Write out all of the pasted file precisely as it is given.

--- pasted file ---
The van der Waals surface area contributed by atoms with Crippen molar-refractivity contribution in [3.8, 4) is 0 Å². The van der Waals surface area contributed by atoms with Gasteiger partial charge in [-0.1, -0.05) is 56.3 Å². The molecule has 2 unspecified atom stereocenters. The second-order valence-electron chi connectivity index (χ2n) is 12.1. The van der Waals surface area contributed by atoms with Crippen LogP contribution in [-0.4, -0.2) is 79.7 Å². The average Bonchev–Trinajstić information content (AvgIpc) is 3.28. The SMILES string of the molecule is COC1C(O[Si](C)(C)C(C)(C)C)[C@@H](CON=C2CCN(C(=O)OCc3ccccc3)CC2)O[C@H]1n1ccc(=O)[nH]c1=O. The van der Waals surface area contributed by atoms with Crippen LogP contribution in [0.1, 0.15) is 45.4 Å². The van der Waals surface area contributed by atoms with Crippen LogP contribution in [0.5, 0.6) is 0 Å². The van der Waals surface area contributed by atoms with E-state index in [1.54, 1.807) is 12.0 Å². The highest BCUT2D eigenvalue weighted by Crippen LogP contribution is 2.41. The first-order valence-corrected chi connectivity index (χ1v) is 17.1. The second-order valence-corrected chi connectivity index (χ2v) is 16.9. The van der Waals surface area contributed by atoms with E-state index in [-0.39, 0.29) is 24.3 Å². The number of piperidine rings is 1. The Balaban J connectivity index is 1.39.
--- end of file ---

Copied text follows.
The van der Waals surface area contributed by atoms with Crippen molar-refractivity contribution in [3.8, 4) is 0 Å². The van der Waals surface area contributed by atoms with Gasteiger partial charge in [-0.1, -0.05) is 56.3 Å². The molecule has 2 unspecified atom stereocenters. The second-order valence-electron chi connectivity index (χ2n) is 12.1. The van der Waals surface area contributed by atoms with Crippen LogP contribution in [-0.4, -0.2) is 79.7 Å². The average Bonchev–Trinajstić information content (AvgIpc) is 3.28. The SMILES string of the molecule is COC1C(O[Si](C)(C)C(C)(C)C)[C@@H](CON=C2CCN(C(=O)OCc3ccccc3)CC2)O[C@H]1n1ccc(=O)[nH]c1=O. The van der Waals surface area contributed by atoms with Crippen LogP contribution in [0.1, 0.15) is 45.4 Å². The van der Waals surface area contributed by atoms with Crippen LogP contribution in [0.5, 0.6) is 0 Å². The van der Waals surface area contributed by atoms with E-state index in [1.54, 1.807) is 12.0 Å². The highest BCUT2D eigenvalue weighted by Crippen LogP contribution is 2.41. The first-order valence-corrected chi connectivity index (χ1v) is 17.1. The second-order valence-corrected chi connectivity index (χ2v) is 16.9. The van der Waals surface area contributed by atoms with E-state index in [-0.39, 0.29) is 24.3 Å². The number of piperidine rings is 1. The Balaban J connectivity index is 1.39.